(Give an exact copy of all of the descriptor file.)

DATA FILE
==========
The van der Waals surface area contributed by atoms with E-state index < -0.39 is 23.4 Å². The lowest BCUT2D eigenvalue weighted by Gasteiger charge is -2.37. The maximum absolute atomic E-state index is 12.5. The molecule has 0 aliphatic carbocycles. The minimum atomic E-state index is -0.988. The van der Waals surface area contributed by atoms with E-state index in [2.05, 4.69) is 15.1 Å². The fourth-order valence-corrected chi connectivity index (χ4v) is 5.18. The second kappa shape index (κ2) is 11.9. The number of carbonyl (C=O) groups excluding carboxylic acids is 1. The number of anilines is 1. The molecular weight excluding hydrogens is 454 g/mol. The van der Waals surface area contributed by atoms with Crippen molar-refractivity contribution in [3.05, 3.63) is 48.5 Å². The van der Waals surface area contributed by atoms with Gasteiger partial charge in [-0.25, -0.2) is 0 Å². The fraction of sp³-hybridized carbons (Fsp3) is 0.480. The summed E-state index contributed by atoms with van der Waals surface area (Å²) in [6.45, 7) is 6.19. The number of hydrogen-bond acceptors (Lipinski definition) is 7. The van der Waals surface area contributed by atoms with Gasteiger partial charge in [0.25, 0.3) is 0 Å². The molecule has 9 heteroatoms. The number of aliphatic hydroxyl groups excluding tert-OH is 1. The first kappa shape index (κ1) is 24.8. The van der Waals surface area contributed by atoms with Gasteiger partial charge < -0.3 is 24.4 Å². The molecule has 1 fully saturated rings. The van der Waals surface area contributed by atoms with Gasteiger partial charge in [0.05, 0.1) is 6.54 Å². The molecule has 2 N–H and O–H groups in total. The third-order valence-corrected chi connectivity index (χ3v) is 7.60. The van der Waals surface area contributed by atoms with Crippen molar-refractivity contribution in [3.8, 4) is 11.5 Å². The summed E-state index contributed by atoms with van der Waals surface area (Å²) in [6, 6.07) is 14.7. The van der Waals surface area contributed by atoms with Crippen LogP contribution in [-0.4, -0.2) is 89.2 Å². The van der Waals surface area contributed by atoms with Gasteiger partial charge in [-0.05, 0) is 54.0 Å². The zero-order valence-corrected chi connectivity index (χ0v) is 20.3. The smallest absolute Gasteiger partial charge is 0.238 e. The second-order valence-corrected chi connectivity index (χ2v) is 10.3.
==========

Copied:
The van der Waals surface area contributed by atoms with E-state index < -0.39 is 23.4 Å². The lowest BCUT2D eigenvalue weighted by Gasteiger charge is -2.37. The maximum absolute atomic E-state index is 12.5. The molecule has 0 aliphatic carbocycles. The minimum atomic E-state index is -0.988. The van der Waals surface area contributed by atoms with E-state index in [2.05, 4.69) is 15.1 Å². The fourth-order valence-corrected chi connectivity index (χ4v) is 5.18. The second kappa shape index (κ2) is 11.9. The number of carbonyl (C=O) groups excluding carboxylic acids is 1. The number of anilines is 1. The molecular weight excluding hydrogens is 454 g/mol. The van der Waals surface area contributed by atoms with Crippen molar-refractivity contribution in [3.05, 3.63) is 48.5 Å². The van der Waals surface area contributed by atoms with Gasteiger partial charge in [-0.25, -0.2) is 0 Å². The fraction of sp³-hybridized carbons (Fsp3) is 0.480. The summed E-state index contributed by atoms with van der Waals surface area (Å²) in [6.45, 7) is 6.19. The number of hydrogen-bond acceptors (Lipinski definition) is 7. The van der Waals surface area contributed by atoms with Gasteiger partial charge in [0.25, 0.3) is 0 Å². The molecule has 9 heteroatoms. The number of aliphatic hydroxyl groups excluding tert-OH is 1. The first kappa shape index (κ1) is 24.8. The van der Waals surface area contributed by atoms with Gasteiger partial charge < -0.3 is 24.4 Å². The molecule has 1 fully saturated rings. The van der Waals surface area contributed by atoms with Gasteiger partial charge in [0.05, 0.1) is 6.54 Å². The molecule has 2 N–H and O–H groups in total. The third-order valence-corrected chi connectivity index (χ3v) is 7.60. The van der Waals surface area contributed by atoms with Crippen molar-refractivity contribution in [3.8, 4) is 11.5 Å². The summed E-state index contributed by atoms with van der Waals surface area (Å²) in [6, 6.07) is 14.7. The van der Waals surface area contributed by atoms with Crippen LogP contribution in [-0.4, -0.2) is 89.2 Å². The van der Waals surface area contributed by atoms with Gasteiger partial charge in [-0.05, 0) is 54.0 Å². The zero-order valence-corrected chi connectivity index (χ0v) is 20.3. The smallest absolute Gasteiger partial charge is 0.238 e. The second-order valence-corrected chi connectivity index (χ2v) is 10.3.